The town had an abandoned air about it. It was midday, and there should have been some sort of marketplace operating, children running around the ware traders carts, villagers striking deals and packing up purchases. There was no such thing going on here. I noted that no horses were stabled as I looked to my right at the bit of tack that jingled and caught my ear. To my left was the town hall, usually bustling with the local busybodies, silent on the outside. I decided to walk in, to see if anyone was there. The entry hall was empty, as was the small library alcove that led to the main meeting room. Inside the meeting room, the benches looked to be empty, as was the podium. I watched as a page from a ledger blew over, then returned, blocked by a large quill. I walked down the center aisle toward the podium. Facing the benches, I looked into the ledger on the podium. It was a list of names and towns. Some names had no surname, some had no town, some sounded absurd, even made up. None of the names were familiar to me, and as I wondered silently what this list was for, I looked out onto the audience area. There was a crumpled heap of clothing on the second pew. I looked down at mine, seeing for the first time how little was left of the shift I once wore. I decided to see if the clothing was useful. As I reached for the collar of the shirt, the heap took form and sat upright. This, thing, as I hesitate to use the term person, has a purplish caste to what was left of his skin, and what hair was left was gathered into short spikes. A leather strap held most of his face together, and his elbows and knees had worn through his clothing. The collar I had reached for was his shirt, which was under a crudely stitched leather vest, topping a pair of equally crude leather pants. His feet has lost all of their skin, and were without shoes. He coughed, then made to speak.
"New here, aren't you?" He stood up, as stooped as I was, and walked toward the ledger. "Name, family name, profession, and hometown, please."
I choked. Bella was no more than a happy memory of times past. Andorhal, Stratholme, Hearthglen were all just dots on the map, and made no difference to me anymore. I remembered back to the shouts from the two in the cottage. "Delgada is my name, no surname."
"Alright, then, Delgada, where do you hail from?" His hand poised with the quill waited for her reply.
"I can't remember.", I lied.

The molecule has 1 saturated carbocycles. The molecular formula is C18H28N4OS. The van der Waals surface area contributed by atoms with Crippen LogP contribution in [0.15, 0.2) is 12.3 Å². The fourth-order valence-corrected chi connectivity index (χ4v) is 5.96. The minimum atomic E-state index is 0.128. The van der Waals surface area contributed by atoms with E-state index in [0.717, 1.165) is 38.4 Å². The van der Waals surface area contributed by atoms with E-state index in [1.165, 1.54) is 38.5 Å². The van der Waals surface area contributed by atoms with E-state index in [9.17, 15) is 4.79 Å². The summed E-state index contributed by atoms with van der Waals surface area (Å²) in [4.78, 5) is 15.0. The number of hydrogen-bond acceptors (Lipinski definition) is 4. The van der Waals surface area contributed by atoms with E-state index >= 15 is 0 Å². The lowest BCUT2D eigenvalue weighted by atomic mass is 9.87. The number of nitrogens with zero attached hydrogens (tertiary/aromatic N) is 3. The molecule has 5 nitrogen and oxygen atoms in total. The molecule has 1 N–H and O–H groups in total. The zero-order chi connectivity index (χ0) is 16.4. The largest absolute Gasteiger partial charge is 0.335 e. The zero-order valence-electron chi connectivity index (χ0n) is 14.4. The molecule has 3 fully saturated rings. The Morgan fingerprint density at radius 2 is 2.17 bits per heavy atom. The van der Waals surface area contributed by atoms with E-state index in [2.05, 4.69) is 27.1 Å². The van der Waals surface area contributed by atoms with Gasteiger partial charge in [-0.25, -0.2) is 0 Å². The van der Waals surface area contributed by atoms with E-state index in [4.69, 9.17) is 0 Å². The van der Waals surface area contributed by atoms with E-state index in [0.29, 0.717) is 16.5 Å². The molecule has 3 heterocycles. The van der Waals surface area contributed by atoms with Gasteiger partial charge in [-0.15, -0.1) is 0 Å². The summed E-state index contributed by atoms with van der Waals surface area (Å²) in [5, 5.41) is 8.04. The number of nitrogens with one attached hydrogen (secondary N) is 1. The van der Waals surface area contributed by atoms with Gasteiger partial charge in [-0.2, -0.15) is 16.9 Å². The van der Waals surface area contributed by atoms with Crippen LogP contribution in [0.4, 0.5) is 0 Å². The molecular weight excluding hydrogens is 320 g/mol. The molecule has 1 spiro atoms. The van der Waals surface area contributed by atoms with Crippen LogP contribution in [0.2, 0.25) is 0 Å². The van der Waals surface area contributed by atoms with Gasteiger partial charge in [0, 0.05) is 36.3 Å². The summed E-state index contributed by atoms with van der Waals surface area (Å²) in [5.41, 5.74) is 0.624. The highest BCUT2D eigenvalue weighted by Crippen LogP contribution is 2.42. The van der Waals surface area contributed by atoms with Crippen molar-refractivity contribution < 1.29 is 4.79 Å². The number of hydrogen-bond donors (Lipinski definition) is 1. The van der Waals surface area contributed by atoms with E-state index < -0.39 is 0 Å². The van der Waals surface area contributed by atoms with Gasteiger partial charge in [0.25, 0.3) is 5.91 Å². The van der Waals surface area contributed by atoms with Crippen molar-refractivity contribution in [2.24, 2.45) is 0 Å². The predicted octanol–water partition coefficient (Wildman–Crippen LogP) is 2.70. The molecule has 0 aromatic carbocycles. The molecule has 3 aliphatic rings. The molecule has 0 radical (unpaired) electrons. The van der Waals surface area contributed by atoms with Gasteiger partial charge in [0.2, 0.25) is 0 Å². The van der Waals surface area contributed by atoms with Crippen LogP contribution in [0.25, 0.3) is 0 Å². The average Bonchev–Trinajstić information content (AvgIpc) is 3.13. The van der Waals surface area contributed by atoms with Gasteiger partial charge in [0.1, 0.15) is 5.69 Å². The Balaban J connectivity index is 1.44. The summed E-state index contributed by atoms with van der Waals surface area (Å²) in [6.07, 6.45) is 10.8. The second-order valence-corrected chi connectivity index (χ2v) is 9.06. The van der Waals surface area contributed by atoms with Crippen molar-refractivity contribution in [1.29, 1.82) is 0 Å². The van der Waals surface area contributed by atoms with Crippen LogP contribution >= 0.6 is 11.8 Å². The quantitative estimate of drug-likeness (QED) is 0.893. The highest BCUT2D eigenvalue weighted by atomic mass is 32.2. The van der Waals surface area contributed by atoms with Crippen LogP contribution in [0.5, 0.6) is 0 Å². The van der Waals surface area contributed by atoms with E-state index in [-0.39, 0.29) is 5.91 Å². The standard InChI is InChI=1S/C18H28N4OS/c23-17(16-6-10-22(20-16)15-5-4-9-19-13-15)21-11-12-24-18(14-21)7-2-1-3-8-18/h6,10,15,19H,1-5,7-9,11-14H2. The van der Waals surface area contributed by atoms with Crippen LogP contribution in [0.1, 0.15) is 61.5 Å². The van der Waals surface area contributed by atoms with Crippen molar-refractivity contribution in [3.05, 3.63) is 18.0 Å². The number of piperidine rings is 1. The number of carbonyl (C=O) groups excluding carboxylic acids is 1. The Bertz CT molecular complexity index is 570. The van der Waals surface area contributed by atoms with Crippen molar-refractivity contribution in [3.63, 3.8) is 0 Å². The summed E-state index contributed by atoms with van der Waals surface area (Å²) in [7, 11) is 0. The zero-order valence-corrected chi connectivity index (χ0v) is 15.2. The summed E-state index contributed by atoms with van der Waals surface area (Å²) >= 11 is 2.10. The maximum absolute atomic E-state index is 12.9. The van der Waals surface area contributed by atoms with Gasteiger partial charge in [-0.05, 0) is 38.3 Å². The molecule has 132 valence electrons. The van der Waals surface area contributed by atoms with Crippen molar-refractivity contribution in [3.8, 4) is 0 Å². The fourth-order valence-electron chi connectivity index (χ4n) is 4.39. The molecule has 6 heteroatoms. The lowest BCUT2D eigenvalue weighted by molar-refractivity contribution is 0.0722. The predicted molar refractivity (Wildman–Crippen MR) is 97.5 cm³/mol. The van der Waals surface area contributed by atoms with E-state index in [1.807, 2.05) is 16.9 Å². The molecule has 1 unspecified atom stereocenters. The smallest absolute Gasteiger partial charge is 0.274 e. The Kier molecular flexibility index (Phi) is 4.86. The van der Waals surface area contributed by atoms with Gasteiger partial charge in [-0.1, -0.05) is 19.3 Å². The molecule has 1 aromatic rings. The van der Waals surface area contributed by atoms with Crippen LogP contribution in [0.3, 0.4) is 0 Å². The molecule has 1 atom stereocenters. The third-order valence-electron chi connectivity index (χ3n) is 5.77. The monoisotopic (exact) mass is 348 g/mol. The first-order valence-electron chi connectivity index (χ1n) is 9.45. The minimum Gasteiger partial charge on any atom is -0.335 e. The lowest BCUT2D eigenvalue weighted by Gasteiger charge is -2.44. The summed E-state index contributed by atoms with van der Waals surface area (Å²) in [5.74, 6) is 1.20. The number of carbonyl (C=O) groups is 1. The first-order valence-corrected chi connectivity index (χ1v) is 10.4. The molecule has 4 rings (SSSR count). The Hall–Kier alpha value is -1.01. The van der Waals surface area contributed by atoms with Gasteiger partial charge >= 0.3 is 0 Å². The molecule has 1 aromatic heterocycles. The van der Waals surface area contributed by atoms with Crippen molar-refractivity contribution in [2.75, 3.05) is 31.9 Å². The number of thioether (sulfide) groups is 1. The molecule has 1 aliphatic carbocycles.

"Fair enough, I'm sure they had you filled with enough of that plague to scramble your circuits. What can you do? We're trying to build a community here, and we can use anything you have."
"I have no idea what I used to do. I'm sure if you have someone here that can train me, I can learn about anything.", I hoped aloud as I lied. What good is a bartender to a town full of things that don't need food or drink?
"We have a few who remember their past well enough to train. Here, let me take you to the inn. They're all kind of waiting for a reason to do something, and you look like good enough reason to me."
I followed the roguish character to their inn, and was surprised to see a nice crowd starting. I looked up, but saw none I recognized. Not surprising, really, as I hadn't recognized myself when I saw my own reflection.
"We have a newly risen mage, a warrior, a priest, a warlock, and the rogue, of course." He smiled and bowed at me, grinning a somewhat toothless grin as he straightened. "My name is Umbrage. The others may or may not reveal their names. We have trainers for tailoring, mining, smithing, leatherworking, skinning, and for herbalism, achemy, and cooking, though I honestly have no clue what you'd need to know THAT for." He waved me toward the small crowd at the bar."Some still drink, and for those who have lost the parts to keep it in, some still have to clean. Welcome to Brill."
He was gone too fast for me to protest. I found a seat near the bar, to listen in on the locals banter, and to think about my new path. I could be ANYTHING I wanted to be. No more was I restricted to caring for an elderly widow. I remembered back to the screams of the peasants.
"La luz proteja!"
Proteja sounds like protect. The town I came from, as the Scourge were at our heels, heard many shouts of, "Light save us!" Perhaps that is what dug me out of my mindless servitude. Light! I would serve what lifted me out. I looked around for a priestly looking figure. Who was I kidding? We're all dead here, sort of. I bellied up to the bar.
"What can I getcha, kid?", the bartender asked as I sat down. I thought for a minute, and realized nothing sounded good.
"Just need to be pointed toward the priest trainer, please."
"Father Bartholomew is upstairs in one of the guest rooms. I really doubt he was ever more than a choir boy, but who am I to judge? ". The bartender polished a glass and put it away under the counter.
I headed up the stairs to a new future. Perhaps this sort of life is not so bad, after all...